Celiac.com Sponsor (A1):



Celiac.com Sponsor (A1):


  • Join Our Community!

    Ask us a question in our celiac / gluten-free forum.

  • Jefferson Adams

    Gluten Definitely Triggers Symptoms in Some NCGS Patients

    Jefferson Adams
    0
    Reviewed and edited by a celiac disease expert.

    Gluten triggers symptoms in some types of non-celiac gluten sensitivity. Photo: CC--Joe Dyer
    Caption: Gluten triggers symptoms in some types of non-celiac gluten sensitivity. Photo: CC--Joe Dyer

    Celiac.com 08/09/2016 - Some researchers have suggested that gluten may not be the actual trigger of symptoms in non-celiac gluten sensitivity. Others feel that gluten is definitely the trigger, especially in certain cases.

    A team of researchers recently set out to evaluate patients with clinical non-celiac gluten sensitivity (NCGS), who presented with lymphocytic enteritis, positive celiac genetics and negative celiac blood tests. The team felt that the results would confirm that gluten is, in fact, the trigger of symptoms in this subgroup of patients.



    Celiac.com Sponsor (A12):




    The research team included M Rosinach, F Fernández-Bañares, A Carrasco, M Ibarra, R Temiño, A Salas, and M Esteve. They are variously affiliated with the Department of Gastroenterology, Hospital Universitari Mutua Terrassa, Terrassa, Barcelona, Spain, the Centro de Investigación Biomédica en Red de Enfermedades Hepáticas y Digestivas (CIBERehd), Madrid, Spain, and with the Department of Pathology, Hospital Universitari Mutua Terrassa, Terrassa in Barcelona, Spain.

    The team conducted a double-blind randomized clinical trial of gluten vs placebo re-challenge on 18 patients over 18 years of age, HLA-DQ2/8+, negative celiac serology and gluten-dependent lymphocytic enteritis, and GI symptoms, with clinical and histological remission at inclusion.

    Eleven of the patients received 20 grams per day of gluten, while the seven others received a non-gluten placebo. The team measured clinical symptoms, quality of life (GIQLI), and presence of gamma/delta+ cells and transglutaminase deposits.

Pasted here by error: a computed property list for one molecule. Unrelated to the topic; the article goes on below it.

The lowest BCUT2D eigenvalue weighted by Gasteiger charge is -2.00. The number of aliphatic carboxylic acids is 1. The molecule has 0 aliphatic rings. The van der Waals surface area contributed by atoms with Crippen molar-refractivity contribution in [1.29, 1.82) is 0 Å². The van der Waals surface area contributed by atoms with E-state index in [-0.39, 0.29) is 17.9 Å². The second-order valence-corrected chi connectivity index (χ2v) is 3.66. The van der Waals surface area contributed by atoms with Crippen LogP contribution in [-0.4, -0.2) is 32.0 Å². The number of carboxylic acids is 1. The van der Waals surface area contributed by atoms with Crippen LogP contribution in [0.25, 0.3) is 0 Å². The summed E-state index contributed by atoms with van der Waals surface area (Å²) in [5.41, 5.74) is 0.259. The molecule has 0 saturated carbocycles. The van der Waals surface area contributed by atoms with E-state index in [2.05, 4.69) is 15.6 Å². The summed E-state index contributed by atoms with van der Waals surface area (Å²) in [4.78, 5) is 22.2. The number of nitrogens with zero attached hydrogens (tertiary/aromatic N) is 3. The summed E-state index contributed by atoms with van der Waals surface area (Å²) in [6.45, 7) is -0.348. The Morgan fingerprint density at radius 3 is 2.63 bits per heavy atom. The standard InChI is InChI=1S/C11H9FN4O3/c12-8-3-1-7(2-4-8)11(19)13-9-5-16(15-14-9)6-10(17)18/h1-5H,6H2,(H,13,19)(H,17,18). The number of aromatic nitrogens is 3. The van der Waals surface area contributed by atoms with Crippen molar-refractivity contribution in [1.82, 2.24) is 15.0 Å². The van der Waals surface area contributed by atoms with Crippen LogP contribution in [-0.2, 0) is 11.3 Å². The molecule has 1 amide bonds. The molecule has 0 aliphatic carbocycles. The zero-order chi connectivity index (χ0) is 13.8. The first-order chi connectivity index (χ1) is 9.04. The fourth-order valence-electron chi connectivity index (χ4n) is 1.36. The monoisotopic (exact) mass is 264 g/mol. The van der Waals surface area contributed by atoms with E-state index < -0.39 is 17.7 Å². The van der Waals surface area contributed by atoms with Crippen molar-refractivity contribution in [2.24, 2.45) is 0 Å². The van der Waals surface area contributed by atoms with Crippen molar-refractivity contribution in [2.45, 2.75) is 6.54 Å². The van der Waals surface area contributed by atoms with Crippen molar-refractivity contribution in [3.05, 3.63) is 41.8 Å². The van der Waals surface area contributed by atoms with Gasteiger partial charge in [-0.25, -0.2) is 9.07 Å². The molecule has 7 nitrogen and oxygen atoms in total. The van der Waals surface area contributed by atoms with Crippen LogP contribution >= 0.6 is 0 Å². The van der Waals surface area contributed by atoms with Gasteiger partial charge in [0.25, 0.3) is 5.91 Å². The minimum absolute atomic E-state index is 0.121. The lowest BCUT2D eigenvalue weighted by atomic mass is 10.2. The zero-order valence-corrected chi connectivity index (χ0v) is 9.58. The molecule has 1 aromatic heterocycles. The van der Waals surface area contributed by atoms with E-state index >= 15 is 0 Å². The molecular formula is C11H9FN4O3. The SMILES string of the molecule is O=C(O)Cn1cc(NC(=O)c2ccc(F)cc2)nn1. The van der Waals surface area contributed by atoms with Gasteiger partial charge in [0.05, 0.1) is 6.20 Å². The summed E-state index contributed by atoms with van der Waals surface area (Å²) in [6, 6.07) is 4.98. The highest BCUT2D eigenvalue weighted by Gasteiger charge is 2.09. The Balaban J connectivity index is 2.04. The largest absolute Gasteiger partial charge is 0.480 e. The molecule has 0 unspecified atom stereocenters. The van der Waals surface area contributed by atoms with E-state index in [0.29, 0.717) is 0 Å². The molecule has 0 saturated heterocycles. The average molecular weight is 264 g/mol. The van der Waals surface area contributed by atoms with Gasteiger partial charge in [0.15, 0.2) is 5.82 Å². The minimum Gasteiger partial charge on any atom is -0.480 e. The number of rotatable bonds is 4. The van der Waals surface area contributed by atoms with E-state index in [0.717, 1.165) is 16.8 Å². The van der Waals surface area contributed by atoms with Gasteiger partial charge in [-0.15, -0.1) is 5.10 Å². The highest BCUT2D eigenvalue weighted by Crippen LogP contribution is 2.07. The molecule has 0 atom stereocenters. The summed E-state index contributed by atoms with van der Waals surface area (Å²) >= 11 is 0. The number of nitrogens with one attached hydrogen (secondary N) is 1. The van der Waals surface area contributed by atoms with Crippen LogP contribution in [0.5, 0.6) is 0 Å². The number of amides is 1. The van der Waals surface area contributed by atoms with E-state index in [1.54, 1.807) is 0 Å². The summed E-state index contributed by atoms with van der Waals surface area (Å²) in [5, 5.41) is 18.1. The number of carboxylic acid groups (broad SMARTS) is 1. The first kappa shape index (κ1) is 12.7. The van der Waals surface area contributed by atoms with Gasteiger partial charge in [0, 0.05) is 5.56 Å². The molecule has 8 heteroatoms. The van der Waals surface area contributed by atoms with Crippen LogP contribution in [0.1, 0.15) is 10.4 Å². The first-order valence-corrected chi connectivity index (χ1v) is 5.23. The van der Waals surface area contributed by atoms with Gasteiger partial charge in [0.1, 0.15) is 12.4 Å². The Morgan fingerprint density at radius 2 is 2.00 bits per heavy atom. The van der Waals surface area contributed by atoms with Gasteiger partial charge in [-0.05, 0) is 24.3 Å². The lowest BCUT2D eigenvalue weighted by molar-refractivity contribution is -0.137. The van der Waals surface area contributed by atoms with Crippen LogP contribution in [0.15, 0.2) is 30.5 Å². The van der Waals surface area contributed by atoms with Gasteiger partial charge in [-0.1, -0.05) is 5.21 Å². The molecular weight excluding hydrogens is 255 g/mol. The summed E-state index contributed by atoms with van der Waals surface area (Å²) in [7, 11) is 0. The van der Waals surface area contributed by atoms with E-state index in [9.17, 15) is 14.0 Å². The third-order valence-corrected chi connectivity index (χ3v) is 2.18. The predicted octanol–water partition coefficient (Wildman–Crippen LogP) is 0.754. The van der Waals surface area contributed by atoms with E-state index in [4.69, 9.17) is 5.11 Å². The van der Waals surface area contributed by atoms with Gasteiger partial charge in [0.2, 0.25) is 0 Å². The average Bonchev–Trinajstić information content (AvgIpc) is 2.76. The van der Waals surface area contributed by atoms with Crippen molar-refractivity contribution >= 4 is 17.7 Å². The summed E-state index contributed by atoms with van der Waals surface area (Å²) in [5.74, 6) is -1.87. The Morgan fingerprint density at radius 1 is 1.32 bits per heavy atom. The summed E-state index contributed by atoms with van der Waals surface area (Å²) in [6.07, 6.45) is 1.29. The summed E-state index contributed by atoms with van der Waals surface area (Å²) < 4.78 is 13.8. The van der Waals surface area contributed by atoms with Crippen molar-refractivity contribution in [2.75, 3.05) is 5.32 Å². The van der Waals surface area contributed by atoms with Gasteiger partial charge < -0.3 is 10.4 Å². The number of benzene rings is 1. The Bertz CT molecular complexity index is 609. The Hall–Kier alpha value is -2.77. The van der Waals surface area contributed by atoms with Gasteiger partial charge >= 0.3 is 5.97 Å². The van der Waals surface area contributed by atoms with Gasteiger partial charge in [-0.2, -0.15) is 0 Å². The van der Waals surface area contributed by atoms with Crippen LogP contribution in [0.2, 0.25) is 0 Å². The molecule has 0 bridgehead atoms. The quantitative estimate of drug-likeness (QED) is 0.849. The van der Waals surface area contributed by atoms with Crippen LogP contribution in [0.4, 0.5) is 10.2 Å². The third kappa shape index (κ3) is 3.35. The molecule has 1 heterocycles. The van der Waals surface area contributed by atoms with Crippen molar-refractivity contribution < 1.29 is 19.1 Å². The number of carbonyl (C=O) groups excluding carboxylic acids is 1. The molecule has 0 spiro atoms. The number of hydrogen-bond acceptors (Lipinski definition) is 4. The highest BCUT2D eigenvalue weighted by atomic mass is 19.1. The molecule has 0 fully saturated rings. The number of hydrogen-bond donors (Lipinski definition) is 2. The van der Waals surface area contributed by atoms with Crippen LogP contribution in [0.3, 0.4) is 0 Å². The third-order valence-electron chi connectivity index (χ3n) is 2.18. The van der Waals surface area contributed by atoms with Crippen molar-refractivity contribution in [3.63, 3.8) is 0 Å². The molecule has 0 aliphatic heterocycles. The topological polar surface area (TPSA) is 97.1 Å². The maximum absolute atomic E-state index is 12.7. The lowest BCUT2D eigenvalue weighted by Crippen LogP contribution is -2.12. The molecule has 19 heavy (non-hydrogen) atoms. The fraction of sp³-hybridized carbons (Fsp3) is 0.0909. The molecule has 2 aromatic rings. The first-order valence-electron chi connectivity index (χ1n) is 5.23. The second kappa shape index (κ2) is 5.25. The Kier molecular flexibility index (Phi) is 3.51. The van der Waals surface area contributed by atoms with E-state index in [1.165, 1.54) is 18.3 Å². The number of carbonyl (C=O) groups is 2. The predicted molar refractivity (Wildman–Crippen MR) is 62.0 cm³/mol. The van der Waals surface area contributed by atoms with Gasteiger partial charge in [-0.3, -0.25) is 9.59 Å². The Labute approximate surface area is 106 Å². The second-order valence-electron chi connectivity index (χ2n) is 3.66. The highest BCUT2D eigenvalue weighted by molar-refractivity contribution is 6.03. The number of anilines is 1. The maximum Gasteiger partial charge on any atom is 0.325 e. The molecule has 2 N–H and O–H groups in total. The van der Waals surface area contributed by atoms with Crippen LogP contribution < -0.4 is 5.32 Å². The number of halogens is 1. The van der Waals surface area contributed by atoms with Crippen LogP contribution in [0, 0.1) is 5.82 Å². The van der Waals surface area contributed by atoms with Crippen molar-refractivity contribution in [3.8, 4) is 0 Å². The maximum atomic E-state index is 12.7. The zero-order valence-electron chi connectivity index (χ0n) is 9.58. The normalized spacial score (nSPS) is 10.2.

The results showed that 91% of patients had clinical relapse during gluten challenge compared with just 28.5% after placebo (p = 0.01). Clinical scores and GIQLI worsened after gluten, but not after placebo (p<0.01).

    This study shows that gluten is definitely the trigger for symptoms in a subgroup of patients with clinical NCGS. After a gluten-free diet patients experienced positive celiac genetics, lymphocytic enteritis, and clinical and histological remission.

    Source:

    0

    User Feedback

    Recommended Comments

    There are no comments to display.



    Join the conversation

    You are posting as a guest. If you have an account, sign in now to post with your account.
    Note: Your post will require moderator approval before it will be visible.

    Guest
    Add a comment...

    ×   Pasted as rich text.   Paste as plain text instead

      Only 75 emoji are allowed.

    ×   Your link has been automatically embedded.   Display as a link instead

    ×   Your previous content has been restored.   Clear editor

    ×   You cannot paste images directly. Upload or insert images from URL.


  • About Me